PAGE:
University Museums

Title: One, Now, All
Name: Installation
Date: 2000
Medium: Limestone, brass, water, terrazzo, waterfall blocks
Dimensions: Waterfall: 336 x 213 in. (853.4 x 541 cm) Terrazzo Floor: 240 x 360 in. (609.6 x 914.4 cm) Wall: 504 x 420 in. (1280.2 x 1066.8 cm)
Classification: Architecture, Architectural Ornamentation and Elements
Credit Line: Purchased with funds from the Art in State Buildings Program for the Palmer Human Development and Family Studies Building. Funded in part by Janet Palmer Lipcon and Eli Lipcon, David Raeder Palmer and Debe Palmer, Charles Mitchell Palmer and Patricia Palmer in honor of their grandparents, Iowa State alumni Florence M. Raeder and Irving B. Raeder. In the Art on Campus Collection, University Museums, Iowa State University, Ames, Iowa.
Location: Iowa State University, Palmer Building
Object Number: U2000.53
More Information
One, Now, All is a work of art integrated into the architecture of the Palmer Human Development and Family Studies Building. The art work includes a water wall, engraved words and terrazzo flooring. The words engraved into the stone are representative of the words that are spoken by people of all ages. The shallow engraved words represent youthful words and express the ability to use simple phrases: stop, save, go. The descriptive and deeply engraved words are associated with more complex and abstract meanings: pain, rest, forever. Carved high into the wall are the larger scale words, ONE, NOW and ALL. These three words symbolize the uniting of the individual, family and community.

The water in the sculpture represents continuity, it does not start or stop. "The sound of the water will be soothing," Norie Sato said. "Kids will be able to put their hands into the water." Sato wanted to create a child friendly work of art, one children not only can related to but can interact with.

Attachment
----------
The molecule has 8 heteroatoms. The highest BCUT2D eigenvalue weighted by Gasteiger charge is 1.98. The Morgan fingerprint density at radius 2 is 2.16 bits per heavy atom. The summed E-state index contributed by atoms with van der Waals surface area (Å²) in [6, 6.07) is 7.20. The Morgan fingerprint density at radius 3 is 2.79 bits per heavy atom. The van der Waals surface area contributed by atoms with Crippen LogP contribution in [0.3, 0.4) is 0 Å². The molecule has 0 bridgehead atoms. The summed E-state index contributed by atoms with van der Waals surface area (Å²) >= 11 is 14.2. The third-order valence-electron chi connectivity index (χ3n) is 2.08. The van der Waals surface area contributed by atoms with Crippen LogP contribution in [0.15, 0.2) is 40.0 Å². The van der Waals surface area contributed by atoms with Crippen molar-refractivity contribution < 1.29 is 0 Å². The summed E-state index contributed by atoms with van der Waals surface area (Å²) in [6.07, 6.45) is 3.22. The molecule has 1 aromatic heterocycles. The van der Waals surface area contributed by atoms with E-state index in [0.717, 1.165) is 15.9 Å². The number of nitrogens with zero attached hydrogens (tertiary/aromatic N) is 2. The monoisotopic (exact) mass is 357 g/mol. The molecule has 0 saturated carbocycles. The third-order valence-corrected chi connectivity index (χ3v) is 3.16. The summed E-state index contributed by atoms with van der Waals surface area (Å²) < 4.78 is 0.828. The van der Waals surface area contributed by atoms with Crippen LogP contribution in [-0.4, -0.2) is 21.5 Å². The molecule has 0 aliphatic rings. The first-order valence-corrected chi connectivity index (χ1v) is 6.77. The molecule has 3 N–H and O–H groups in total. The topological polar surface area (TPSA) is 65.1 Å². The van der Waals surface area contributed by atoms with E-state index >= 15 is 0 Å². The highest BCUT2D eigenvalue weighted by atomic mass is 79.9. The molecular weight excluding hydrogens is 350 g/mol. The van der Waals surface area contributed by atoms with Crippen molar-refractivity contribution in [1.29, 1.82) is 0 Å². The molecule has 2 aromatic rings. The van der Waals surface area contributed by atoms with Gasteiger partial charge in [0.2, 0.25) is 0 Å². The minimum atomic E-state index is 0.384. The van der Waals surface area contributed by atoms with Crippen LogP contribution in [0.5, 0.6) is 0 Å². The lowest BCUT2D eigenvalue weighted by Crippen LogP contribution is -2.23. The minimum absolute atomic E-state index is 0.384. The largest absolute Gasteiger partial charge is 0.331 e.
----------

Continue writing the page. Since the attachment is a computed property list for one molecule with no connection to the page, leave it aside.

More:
The panels were cut vertically in Anamosa limestone to produce the rough side of the wall and horizontally cut to produce the smooth side for the text. Anamosa, Iowa is the birthplace of artist Grant Wood and Sato said, "I guess you could say it is my ode to Grant Wood."

Norie Sato was born on July 19, 1949 in Sendai, Japan. She graduated in 1971 from the University of Michigan with a Bachelor of Fine arts in printmaking and in 1974 with
a Masters of Fine arts in printmaking and video from the University of Washington. Sato has extensive and diverse experience in public art, ranging from the Dallas Convention
Center Expansion to the Portland, Oregon City Hall Renovation, to transit projects in Seattle and Salt Lake City. Over the last 20 years, more then 15 solo exhibitions of her art have been shown across the United States. She has also participated in over 30 group exhibitions worldwide. Sato has received many awards for her body of work including the Artists Trust Fellowship for media artists, the Washington State Arts commission for her video-related work of art, and the National Endowment for the Arts Fellowship
award. In 1998, she received honor awards from the National Terrazzo Association and the International Masonry Institute for her terrazzo floors at the University of Wisconsin Biotechnology Center. She has also been an artist-in-residence at universities of art schools nationwide, as well as holding short-term teaching positions at Cornish College for the Arts, the University of Michigan and Western Washington University.